An interesting fact is the weather situation. Meterologic low pressure means that wines may close down, meanwhile meterologic high pressure presents the wines in a more open and flavourful style. This year the wheather was quite bad during the first days of the tasting week but ameliorated a lot in the second half of the week. This had an influence on the tasting notes in general which has to be considered. Another effect has been the late harvest in 2014, which shortened the time period between harvest and Primeur tastings for up to a month. A month less time for maturation has effects on the tasting results which is another aspect to consider, always keeping in mind that each tasting result remains a snap-shot and is not an absolute and final judgement.
2014 had an early start with budbreak around 10 days ahead of the 10 years average. End of May flowering started on the early terroirs in heterogeneous conditions, whereas the later varieties such as Cabernet-Sauvignon and Franc as well as later terroirs took advantage of a warm and sunny period beginning of June. July and August where quite cool and humid and in the second half of August the vintners prepared themselves for a vintage even worse than 2013 but at the end of August everything changed. A spledid indian summer througout September and October saved the quality. Harvest started for the white grapes started three days later than in 2012 but two weeks later than 2011. For the red grapes the harvest startet with Merlot at the end of September and ended with the Cabernets in the second half of October. The cool climate during summer provides a higher acidity, the indian summer is responsible for the right ripening.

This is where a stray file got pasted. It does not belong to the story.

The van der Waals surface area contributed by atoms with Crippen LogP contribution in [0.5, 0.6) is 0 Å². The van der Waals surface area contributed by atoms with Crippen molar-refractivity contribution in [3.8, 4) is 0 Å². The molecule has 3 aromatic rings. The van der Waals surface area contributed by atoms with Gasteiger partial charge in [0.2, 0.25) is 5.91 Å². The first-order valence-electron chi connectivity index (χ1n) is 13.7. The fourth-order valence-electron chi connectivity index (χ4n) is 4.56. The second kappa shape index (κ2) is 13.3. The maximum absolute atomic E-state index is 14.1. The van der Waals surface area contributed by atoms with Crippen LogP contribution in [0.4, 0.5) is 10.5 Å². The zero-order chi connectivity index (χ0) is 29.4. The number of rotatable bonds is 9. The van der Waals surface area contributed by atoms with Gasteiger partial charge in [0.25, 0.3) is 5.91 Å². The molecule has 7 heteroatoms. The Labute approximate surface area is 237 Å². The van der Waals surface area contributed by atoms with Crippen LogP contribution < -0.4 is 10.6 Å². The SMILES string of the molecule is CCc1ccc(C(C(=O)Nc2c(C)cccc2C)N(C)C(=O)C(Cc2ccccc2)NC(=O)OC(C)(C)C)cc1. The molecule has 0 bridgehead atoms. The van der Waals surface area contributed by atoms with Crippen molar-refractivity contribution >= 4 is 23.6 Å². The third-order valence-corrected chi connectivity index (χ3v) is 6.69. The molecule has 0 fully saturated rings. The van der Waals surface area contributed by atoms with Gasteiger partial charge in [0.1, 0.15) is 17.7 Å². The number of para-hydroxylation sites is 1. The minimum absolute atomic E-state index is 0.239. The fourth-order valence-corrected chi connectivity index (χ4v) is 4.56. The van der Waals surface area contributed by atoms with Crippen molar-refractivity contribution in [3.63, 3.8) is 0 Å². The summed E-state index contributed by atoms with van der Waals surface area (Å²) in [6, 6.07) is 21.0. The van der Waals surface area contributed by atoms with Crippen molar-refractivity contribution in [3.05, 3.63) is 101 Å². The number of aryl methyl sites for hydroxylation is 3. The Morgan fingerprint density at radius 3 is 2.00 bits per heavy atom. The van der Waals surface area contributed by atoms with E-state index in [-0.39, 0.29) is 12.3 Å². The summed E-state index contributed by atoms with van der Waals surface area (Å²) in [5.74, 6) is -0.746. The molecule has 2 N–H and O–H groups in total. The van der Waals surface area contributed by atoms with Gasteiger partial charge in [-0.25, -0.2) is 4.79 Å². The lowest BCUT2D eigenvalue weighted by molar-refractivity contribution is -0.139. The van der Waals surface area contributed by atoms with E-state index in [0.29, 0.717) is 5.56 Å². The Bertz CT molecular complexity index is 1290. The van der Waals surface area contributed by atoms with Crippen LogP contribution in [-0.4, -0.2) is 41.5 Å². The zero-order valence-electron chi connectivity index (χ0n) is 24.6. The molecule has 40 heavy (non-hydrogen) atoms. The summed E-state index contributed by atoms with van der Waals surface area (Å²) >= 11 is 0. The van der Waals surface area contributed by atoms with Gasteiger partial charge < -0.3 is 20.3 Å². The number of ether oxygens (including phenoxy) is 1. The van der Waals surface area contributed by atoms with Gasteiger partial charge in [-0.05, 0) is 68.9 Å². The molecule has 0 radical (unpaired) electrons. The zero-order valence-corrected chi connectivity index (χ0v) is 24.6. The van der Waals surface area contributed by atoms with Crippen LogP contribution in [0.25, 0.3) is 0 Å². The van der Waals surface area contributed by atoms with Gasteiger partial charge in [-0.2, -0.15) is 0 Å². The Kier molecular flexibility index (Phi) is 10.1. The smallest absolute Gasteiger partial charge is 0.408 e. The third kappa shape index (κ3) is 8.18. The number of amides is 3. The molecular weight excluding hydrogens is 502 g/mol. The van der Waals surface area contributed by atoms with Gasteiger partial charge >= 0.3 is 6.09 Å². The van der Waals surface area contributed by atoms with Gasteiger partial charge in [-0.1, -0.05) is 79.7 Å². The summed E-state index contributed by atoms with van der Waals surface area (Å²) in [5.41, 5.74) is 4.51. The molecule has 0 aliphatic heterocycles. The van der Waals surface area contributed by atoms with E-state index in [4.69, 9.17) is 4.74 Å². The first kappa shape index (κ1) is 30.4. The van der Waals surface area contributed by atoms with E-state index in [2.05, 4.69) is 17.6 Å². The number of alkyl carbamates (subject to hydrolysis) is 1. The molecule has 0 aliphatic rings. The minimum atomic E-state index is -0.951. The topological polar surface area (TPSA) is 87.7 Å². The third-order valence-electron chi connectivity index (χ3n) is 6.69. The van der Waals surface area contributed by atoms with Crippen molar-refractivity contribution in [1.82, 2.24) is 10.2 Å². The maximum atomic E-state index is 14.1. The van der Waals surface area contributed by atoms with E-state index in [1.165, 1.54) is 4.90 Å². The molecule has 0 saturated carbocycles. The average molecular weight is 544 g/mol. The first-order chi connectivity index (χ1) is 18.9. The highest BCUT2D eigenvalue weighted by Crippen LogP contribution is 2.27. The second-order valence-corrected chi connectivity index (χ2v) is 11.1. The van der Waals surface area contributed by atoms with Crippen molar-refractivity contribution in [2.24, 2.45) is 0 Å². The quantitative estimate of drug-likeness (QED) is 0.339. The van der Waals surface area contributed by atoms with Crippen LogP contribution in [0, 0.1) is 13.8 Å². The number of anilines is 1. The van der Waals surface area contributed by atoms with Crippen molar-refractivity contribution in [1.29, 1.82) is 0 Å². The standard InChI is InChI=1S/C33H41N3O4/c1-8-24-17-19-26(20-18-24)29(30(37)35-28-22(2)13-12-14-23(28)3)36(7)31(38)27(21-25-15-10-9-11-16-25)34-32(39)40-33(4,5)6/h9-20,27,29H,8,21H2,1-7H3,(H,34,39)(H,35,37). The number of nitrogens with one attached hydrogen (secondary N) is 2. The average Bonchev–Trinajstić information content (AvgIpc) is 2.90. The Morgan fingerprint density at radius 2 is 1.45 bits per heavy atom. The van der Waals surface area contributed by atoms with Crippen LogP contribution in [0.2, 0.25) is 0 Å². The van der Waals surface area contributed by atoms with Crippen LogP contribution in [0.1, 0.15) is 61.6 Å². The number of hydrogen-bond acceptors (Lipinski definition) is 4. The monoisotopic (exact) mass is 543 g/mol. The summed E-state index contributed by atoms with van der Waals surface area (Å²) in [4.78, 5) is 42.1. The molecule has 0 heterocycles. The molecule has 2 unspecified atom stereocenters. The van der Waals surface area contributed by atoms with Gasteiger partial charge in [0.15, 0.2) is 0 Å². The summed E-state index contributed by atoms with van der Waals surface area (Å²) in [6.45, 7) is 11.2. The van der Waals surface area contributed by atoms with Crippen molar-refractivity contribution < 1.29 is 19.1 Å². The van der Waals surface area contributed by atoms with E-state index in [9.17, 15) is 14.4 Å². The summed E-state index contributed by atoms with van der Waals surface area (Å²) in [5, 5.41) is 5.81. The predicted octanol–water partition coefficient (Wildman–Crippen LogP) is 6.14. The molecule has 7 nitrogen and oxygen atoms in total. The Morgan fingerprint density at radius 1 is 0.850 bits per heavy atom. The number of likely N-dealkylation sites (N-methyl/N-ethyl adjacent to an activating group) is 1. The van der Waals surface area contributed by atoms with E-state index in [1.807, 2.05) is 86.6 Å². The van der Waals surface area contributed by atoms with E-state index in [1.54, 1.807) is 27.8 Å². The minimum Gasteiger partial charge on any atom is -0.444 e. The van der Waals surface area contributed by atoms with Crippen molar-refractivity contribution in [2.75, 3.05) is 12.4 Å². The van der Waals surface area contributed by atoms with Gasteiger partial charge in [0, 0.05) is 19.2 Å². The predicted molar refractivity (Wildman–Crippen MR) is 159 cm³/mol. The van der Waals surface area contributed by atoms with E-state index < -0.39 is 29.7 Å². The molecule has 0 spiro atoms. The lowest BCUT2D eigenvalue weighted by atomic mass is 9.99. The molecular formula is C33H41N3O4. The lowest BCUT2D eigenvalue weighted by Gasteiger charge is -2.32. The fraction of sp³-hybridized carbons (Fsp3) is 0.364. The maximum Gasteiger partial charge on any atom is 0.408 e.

The dry white wines are on a very good quality level showing crisp acidity and ripe flavours. The noble sweet white wines also take advantage of the higher acidity balancing the opulent sweetness. Therefore this vintage seems more on the elegant side. The presentation of red wines depends very much on the grape varietes and terroirs. Overall the red wines are on a higher quality level than the three previous vintages. Saint-Emilion is excellent on the plateau calcaire and shows in general very good wines.
In Pomerol the centre of the plateau was in advantage over the surrounding areas. Fronsac was a very positive surprise for 2014. In the Médoc the southern part proved to be more heterogenous than the northern part, where especially Saint-Estèphe was homogenous and excellent. South of Bordeaux Pessac-Léognan presented a very homogenous picture of a very good quality level with outstanding wines from Haut Brion and La Mission Haut Brion.
One last observation: This vintage digests oak in a great way. The oak is even not obvious in wines with a 100% new oak barrels for maturation. Now there are roughtly twelve month to follow for the maturation of the 2014s untill the bottling in 2016. A lot can happen in this period. Let us see how the wines will present themselves after bottling, it will be a very interesting tasting again. 2014 is not a great vintage like 2005, 2009 or 2010 but it will be able to secure a position as one of the very good vintages of Bordeaux.
by Markus del Monego MW